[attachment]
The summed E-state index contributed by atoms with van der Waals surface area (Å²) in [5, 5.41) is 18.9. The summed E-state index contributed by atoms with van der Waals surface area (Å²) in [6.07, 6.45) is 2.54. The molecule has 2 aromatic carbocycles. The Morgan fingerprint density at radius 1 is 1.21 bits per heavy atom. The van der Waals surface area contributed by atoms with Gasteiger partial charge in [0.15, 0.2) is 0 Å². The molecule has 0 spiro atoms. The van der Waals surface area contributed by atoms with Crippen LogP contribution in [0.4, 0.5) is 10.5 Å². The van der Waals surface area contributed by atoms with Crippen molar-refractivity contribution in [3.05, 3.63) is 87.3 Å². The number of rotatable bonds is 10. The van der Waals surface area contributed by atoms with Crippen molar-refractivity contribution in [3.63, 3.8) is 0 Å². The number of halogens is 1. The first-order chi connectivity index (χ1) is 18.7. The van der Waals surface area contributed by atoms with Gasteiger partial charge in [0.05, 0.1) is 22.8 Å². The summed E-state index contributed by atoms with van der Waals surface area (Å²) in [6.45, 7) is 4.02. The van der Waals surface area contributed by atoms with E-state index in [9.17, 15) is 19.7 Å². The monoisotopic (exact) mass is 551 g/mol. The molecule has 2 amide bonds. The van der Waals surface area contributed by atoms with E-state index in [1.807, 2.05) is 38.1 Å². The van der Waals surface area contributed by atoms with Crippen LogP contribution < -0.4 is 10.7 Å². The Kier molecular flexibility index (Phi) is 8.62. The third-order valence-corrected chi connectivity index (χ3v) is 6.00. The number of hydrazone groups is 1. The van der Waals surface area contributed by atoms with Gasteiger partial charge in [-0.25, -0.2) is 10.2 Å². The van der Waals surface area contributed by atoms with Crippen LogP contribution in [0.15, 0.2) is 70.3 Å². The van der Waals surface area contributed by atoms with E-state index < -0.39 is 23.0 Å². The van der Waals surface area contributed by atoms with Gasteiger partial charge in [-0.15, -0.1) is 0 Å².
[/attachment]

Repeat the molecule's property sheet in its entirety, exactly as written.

The summed E-state index contributed by atoms with van der Waals surface area (Å²) in [5, 5.41) is 18.9. The summed E-state index contributed by atoms with van der Waals surface area (Å²) in [6.07, 6.45) is 2.54. The molecule has 2 aromatic carbocycles. The Morgan fingerprint density at radius 1 is 1.21 bits per heavy atom. The van der Waals surface area contributed by atoms with Gasteiger partial charge in [0.15, 0.2) is 0 Å². The molecule has 0 spiro atoms. The van der Waals surface area contributed by atoms with Crippen LogP contribution in [0.4, 0.5) is 10.5 Å². The van der Waals surface area contributed by atoms with Crippen molar-refractivity contribution in [3.05, 3.63) is 87.3 Å². The number of rotatable bonds is 10. The van der Waals surface area contributed by atoms with Crippen molar-refractivity contribution in [3.63, 3.8) is 0 Å². The number of halogens is 1. The first-order chi connectivity index (χ1) is 18.7. The van der Waals surface area contributed by atoms with Gasteiger partial charge in [0.05, 0.1) is 22.8 Å². The summed E-state index contributed by atoms with van der Waals surface area (Å²) in [6.45, 7) is 4.02. The van der Waals surface area contributed by atoms with E-state index in [9.17, 15) is 19.7 Å². The monoisotopic (exact) mass is 551 g/mol. The molecule has 2 amide bonds. The van der Waals surface area contributed by atoms with E-state index in [1.807, 2.05) is 38.1 Å². The van der Waals surface area contributed by atoms with Crippen LogP contribution < -0.4 is 10.7 Å². The Kier molecular flexibility index (Phi) is 8.62. The third-order valence-corrected chi connectivity index (χ3v) is 6.00. The number of hydrazone groups is 1. The van der Waals surface area contributed by atoms with Gasteiger partial charge in [-0.25, -0.2) is 10.2 Å². The van der Waals surface area contributed by atoms with Crippen LogP contribution in [0.15, 0.2) is 70.3 Å². The van der Waals surface area contributed by atoms with E-state index < -0.39 is 23.0 Å². The van der Waals surface area contributed by atoms with Gasteiger partial charge in [-0.15, -0.1) is 0 Å².